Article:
The late Christopher Hitchens forcefully condemned the use of ‘drugs’ as ‘pathetic, weak-minded escapism almost as contemptible as religion’. All the while, “Hitch” himself nursed a legendary penchant for that most common of legal highs: alcohol. The reason? Booze gave him delightful egress from the mundanity of others. Evidently, the old firebrand’s famous love of irony knew no bounds.
Before his ascension to the presidency, Barack Obama was asked to name the greatest moral failure of his life. In a typically slippery answer, he brought up the d-word. Now, Mr Obama is, of course, an eminently busy man. But one hopes that if or when he comes to recast his list of misdeeds — on the speaking circuit, perhaps, or in another book — drone attacks and dishonesty and support for deadly despots all dethrone the cannabis-related capers of a distant youth.
Plainly then, both these views are rather suspect. The fissures in each deserve to be explored and thereby widened. Such widening shall bring them crashing down, and on their ruins — with any luck — shall appear a stately pleasure-dome. In its shadow, one may or may not feel comfortable, but one cannot claim that it is threatened by such views as those so imperceptively espoused by Messrs Hitchens and Obama.
But before turning to scrutinise them further, one or two preliminary points need to be made. Firstly, a distinction ought to be drawn between the very many different kinds of drug. Much of what follows shall sit more comfortably with certain drugs than with others. For our purposes, those in the first group include cannabis, the classic psychedelics and MDMA. This is not to say that the arguments which will be advanced have no application whatever to other substances; it is just that such arguments better fit the features of the drugs named above. Secondly, it must be emphasised that drugs — be they legal or not — should if possible always be used responsibly. Too much of anything is bad.
So let us turn then to the charge of ‘pathetic, weak-minded escapism’. A dictionary may furnish us with a suitable point of departure. Escapism, at its simplest, is the ‘avoidance of banal or unpleasant realities’. If that is so, then vast swathes of human activity are at once indicted. The quaffing of booze, being in principle no different to the consumption of other drugs, falls squarely within the definition’s province. So too does engagement in various kinds of play, whether upon grass, before a screen or with musical instruments. The cinematic experience is arraigned, and, on Eliot’s view, ditto poetry. In point of fact, if Schopenhauer is to be believed, all art is escapism in so far as its sublimity forces self-suppression of the beastly Will. Hitchens, who so dearly loved literature, would doubtless disagree. Schopenhauer also noted that true genius entailed some degree of escapism, and to genius we can surely add procrastination, medication, meditation, conversation, religion, daydreams, holidays and humour, for all of these, to varying degrees, involve retreating from disagreeable situations.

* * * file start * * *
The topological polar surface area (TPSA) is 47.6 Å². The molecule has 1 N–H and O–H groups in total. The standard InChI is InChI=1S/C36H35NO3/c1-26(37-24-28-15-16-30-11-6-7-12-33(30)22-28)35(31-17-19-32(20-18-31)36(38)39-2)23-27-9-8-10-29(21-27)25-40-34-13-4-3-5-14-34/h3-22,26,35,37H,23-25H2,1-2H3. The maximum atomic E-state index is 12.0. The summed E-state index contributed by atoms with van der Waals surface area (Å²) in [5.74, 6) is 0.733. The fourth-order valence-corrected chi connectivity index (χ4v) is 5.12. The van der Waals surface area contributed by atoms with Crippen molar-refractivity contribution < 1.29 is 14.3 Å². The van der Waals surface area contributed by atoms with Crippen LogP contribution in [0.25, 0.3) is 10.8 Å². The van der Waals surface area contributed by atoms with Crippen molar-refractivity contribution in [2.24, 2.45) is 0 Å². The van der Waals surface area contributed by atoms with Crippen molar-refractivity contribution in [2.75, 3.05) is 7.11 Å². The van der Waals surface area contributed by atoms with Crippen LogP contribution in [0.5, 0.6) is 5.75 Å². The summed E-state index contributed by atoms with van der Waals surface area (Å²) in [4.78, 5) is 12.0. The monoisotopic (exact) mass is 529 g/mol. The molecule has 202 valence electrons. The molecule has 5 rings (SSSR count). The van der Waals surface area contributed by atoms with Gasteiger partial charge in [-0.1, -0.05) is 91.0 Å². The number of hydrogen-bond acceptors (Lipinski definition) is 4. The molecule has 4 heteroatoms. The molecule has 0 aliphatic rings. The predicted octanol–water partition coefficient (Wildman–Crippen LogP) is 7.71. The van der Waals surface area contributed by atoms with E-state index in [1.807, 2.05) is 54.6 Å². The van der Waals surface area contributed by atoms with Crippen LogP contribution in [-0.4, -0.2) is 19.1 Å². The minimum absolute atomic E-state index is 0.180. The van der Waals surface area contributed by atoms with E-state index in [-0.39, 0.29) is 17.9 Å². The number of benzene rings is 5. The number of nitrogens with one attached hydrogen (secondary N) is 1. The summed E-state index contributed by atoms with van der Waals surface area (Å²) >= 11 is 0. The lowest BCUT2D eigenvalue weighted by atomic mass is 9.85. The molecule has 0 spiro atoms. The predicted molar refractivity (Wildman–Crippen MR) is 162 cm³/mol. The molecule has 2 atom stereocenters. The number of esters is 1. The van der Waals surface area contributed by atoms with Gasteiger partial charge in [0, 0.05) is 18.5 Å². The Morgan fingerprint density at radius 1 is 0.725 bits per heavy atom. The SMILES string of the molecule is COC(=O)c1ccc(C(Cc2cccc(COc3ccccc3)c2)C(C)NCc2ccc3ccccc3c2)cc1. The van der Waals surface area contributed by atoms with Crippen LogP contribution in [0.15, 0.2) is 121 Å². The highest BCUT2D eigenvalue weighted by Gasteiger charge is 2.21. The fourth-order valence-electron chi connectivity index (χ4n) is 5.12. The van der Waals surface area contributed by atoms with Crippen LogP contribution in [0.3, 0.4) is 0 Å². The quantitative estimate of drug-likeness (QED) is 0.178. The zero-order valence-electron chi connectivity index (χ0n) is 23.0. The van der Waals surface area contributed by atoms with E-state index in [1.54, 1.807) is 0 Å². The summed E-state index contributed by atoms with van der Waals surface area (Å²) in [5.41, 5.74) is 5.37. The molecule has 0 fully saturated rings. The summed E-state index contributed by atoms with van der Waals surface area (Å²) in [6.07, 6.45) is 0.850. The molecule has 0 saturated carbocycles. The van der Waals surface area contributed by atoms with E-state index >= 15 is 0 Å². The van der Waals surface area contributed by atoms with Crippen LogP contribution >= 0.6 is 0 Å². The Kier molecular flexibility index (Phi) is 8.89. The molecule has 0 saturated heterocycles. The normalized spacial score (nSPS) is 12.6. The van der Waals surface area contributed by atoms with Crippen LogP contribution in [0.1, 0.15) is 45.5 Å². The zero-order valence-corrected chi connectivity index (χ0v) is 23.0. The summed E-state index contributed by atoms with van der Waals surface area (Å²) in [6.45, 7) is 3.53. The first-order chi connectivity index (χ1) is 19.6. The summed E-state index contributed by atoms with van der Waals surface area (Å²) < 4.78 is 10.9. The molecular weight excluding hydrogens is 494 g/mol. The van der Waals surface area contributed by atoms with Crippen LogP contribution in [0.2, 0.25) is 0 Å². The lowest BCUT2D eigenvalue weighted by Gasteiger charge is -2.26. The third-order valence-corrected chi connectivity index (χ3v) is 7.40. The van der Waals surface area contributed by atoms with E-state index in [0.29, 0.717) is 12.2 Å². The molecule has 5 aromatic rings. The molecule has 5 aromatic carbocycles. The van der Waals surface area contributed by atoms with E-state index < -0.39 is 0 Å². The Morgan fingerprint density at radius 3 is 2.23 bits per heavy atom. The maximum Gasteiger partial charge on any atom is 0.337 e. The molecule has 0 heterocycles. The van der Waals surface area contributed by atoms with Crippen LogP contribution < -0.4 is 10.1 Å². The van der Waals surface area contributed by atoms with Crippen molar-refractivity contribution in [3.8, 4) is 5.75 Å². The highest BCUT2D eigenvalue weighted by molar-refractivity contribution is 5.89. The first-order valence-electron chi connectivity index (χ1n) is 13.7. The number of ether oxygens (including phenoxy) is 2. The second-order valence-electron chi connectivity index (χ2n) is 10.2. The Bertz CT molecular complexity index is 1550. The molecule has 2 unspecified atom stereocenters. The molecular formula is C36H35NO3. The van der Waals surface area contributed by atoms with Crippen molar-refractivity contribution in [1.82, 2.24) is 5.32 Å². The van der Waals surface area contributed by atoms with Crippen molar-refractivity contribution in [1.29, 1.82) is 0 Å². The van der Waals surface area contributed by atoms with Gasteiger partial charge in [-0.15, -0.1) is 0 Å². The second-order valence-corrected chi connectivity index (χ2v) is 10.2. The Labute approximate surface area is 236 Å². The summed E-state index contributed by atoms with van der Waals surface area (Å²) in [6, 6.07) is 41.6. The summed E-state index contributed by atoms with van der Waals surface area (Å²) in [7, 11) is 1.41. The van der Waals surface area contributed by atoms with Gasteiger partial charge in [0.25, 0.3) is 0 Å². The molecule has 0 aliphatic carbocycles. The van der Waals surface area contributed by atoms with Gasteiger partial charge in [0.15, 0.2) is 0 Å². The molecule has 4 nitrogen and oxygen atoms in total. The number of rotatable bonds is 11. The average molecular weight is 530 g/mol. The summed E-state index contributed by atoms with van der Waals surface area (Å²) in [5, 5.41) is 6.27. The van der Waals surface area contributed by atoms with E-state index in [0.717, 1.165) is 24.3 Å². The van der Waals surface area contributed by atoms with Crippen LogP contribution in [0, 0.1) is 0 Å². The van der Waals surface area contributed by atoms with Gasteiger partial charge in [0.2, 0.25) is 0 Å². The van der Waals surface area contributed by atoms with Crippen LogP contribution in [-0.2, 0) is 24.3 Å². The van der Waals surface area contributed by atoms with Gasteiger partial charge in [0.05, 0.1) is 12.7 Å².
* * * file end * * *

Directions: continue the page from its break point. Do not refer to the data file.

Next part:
We can see, then, that the goalposts are set so far apart as to denude the word ‘escapism’ of any critical power it might at first appear to have. It becomes almost meaningless. Of course, it cannot be denied that in taking certain kinds of drugs, one avoids ‘realities’. Nor can it be challenged that drugs are sometimes used solely to avoid such realities. But so too are each of the aforementioned things, and on a wider scale. So the question must be asked: is escapism a bad thing? Must we all be Manfreds, joyless and alone until our ‘solitude is solitude no more/But peopled with the Furies’? Must we, as the pious say, endure unaided this valle lacrimarum?
It is unlikely that any ordinary person would answer Yes. After all, such persons invariably indulge in alcohol — gin, for example, or a glass or two of red — and television and commercial fiction without even a moment’s hesitation. They do so to cleave, if only temporarily, the ‘clinging snaky roots’ of suffering and of self, in precisely the same way as might a user of illegal drugs. Escapism is natural, widespread and, it could be said, necessary.
But what is it that distinguishes the use of ‘drugs’ from these other means of escape? Is it, as Hitchens claimed, the element of weak-mindedness? In Hamlet, the protagonist avers that ‘the dread of something after death… makes us rather bear those ills we have/Than fly to others we know not of’. All too often, a similar fear paralyses he who scorns the use of ‘drugs’. Who, then, is weak-minded?
In fact, there is much to distinguish the use of drugs from more common routes of escape. Let us begin with the testimony of a man of science: the leonine adventurer Alexander Shulgin. Of MDMA he said:
I feel absolutely clean inside, and there is nothing but pure euphoria. I have never felt so great, or believed this to be possible. The cleanliness, clarity, and marvellous feeling of solid inner strength continued throughout the rest of the day, and evening, and through the next day.